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Mandating residential sprinkler systems a costly, unproven way to reduce fire deaths | READER COMMENTARY

Julian Hernandez of B2C Mechanical works on a sprinkler system at Lennar at Heritage at Stonebridge, the newest 55+ active adult housing community construction site, on Friday, Dec. 10, 2021, in Las Vegas, Nevada. (Bizuayehu Tesfaye/Las Vegas Review-Journal via AP)

I enjoyed your editorial on the sensible fire safety precautions that we should all follow this winter, especially in a season that may see emergency services stretched thin during yet another wave of new COVID-19 infections (”Winter is peak season for house fires; take precautions,” Dec. 31). I nearly started a fire when I left a plastic gadget too close to a burner; everyone should make sure to keep clear space around the stovetop. The part about not leaving candles unattended is sound; if, as in our Jewish family, you light candles every Friday evening to honor the Sabbath, be sure to keep an eye on them and place the lighted candles on a clear countertop, where they won’t accidentally light up anything else if they should fall over.

My curiosity was piqued by your claim that a 2012 state law mandating sprinkler systems in new homes was responsible for the decline in fire deaths (along with the law mandating all smoke alarms be installed with 10-year sealed-in batteries). I won’t speak to the effect of the latter law but only about the sprinkler law. Our home, like most in Baltimore or in the state, is older than this law and does not have a sprinkler system; it seems if such a law could help it would have a very limited effect if it could not be applied to the vast majority of residences. Of course, the reason we do not try to install sprinklers in every single residence regardless of age is because the enormous cost would not justify the marginal gain in safety. This, in turn, raises the question of whether the added cost to new construction is really justified by any marginal safety gain.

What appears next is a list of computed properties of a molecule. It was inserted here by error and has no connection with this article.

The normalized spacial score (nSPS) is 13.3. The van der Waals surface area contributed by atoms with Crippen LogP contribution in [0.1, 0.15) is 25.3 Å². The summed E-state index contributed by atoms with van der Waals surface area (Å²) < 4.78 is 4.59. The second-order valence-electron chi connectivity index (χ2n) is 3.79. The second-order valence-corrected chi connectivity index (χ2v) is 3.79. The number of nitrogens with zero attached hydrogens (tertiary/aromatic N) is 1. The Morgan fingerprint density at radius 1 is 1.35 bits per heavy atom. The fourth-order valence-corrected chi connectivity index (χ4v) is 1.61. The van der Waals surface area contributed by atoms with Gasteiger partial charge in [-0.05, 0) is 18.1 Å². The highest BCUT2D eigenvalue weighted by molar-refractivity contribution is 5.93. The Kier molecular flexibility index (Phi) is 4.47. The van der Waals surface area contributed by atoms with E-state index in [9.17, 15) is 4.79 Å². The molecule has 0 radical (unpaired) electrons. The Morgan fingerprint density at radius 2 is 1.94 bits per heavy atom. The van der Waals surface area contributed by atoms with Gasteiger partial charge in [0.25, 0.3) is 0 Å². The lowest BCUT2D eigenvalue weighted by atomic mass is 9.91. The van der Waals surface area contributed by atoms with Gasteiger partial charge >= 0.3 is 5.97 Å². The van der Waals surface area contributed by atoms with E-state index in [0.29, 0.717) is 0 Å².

It turns out this sprinkler law was not without opposition, as The Sun reported on legislative movement from the Eastern Shore in 2016 to allow counties to opt out. This certainly does seem like an issue better resolved at the local level and the state law should be amended or repealed and replaced with local mandates. For instance, rural homes supplied by wells may find it more expensive than equivalent city homes supplied by public water systems.

I also wasn’t able to find properly controlled studies proving that the sprinkler law is responsible in any significant way for the decline in fire deaths. The connection is certainly suggestive and not implausible on its face, but if fire deaths had been declining anyway before 2012, it’s possible the sprinkler mandate had nothing to do with the continued decline since that date. Moreover, if only a small minority of all buildings are covered by the mandate, we need to take that into account when figuring out the statistical effect of the mandate on the decline in total fire deaths.


As we are becoming more conscious of housing affordability issues, we should be seriously considering repeal of any regulations that unnecessarily increase cost of housing. Most new construction is aimed at higher-income buyers, so those who are already more in a position to afford sprinkler systems will see the benefit of the requirement, while poorer residents continue to live in older sprinkler-less buildings. But many studies show that any increase in total housing supply helps to lower prices and rents even for those living in older homes on lower incomes. Arguably, therefore, lifting the mandate would help lower housing costs for all by making it cheaper to build new homes without significantly diminishing fire safety.

Jonathan Gress-Wright, Baltimore

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